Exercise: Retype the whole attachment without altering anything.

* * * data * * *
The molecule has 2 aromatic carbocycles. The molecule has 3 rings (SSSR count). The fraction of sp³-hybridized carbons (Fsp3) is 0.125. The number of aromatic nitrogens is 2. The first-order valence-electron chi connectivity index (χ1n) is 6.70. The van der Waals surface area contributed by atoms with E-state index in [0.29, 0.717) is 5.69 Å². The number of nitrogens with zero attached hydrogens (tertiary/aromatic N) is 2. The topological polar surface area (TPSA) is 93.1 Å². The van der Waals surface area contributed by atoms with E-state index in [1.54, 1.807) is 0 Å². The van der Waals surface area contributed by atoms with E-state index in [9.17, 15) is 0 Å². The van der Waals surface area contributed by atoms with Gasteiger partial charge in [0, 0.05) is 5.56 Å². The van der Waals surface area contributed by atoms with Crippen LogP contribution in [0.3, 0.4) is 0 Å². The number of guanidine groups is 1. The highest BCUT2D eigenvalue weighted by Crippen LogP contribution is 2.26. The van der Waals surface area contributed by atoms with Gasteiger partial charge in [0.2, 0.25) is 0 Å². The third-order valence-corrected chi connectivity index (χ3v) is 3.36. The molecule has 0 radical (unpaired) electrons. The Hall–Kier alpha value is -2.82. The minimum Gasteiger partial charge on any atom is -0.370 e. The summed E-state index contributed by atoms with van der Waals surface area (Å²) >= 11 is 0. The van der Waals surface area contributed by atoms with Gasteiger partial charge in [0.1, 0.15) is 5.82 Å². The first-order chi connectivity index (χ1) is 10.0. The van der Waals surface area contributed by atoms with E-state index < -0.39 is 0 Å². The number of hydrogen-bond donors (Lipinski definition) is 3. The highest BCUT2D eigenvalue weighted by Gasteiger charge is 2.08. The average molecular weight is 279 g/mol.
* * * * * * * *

The molecule has 2 aromatic carbocycles. The molecule has 3 rings (SSSR count). The fraction of sp³-hybridized carbons (Fsp3) is 0.125. The number of aromatic nitrogens is 2. The first-order valence-electron chi connectivity index (χ1n) is 6.70. The van der Waals surface area contributed by atoms with E-state index in [0.29, 0.717) is 5.69 Å². The number of nitrogens with zero attached hydrogens (tertiary/aromatic N) is 2. The topological polar surface area (TPSA) is 93.1 Å². The van der Waals surface area contributed by atoms with E-state index in [1.54, 1.807) is 0 Å². The van der Waals surface area contributed by atoms with E-state index in [9.17, 15) is 0 Å². The van der Waals surface area contributed by atoms with Gasteiger partial charge in [0, 0.05) is 5.56 Å². The van der Waals surface area contributed by atoms with Crippen LogP contribution in [0.3, 0.4) is 0 Å². The number of guanidine groups is 1. The highest BCUT2D eigenvalue weighted by Crippen LogP contribution is 2.26. The van der Waals surface area contributed by atoms with Gasteiger partial charge in [0.2, 0.25) is 0 Å². The third-order valence-corrected chi connectivity index (χ3v) is 3.36. The molecule has 0 radical (unpaired) electrons. The Hall–Kier alpha value is -2.82. The minimum Gasteiger partial charge on any atom is -0.370 e. The summed E-state index contributed by atoms with van der Waals surface area (Å²) >= 11 is 0. The van der Waals surface area contributed by atoms with Gasteiger partial charge in [0.1, 0.15) is 5.82 Å². The first-order chi connectivity index (χ1) is 10.0. The van der Waals surface area contributed by atoms with E-state index < -0.39 is 0 Å². The number of hydrogen-bond donors (Lipinski definition) is 3. The highest BCUT2D eigenvalue weighted by Gasteiger charge is 2.08. The average molecular weight is 279 g/mol.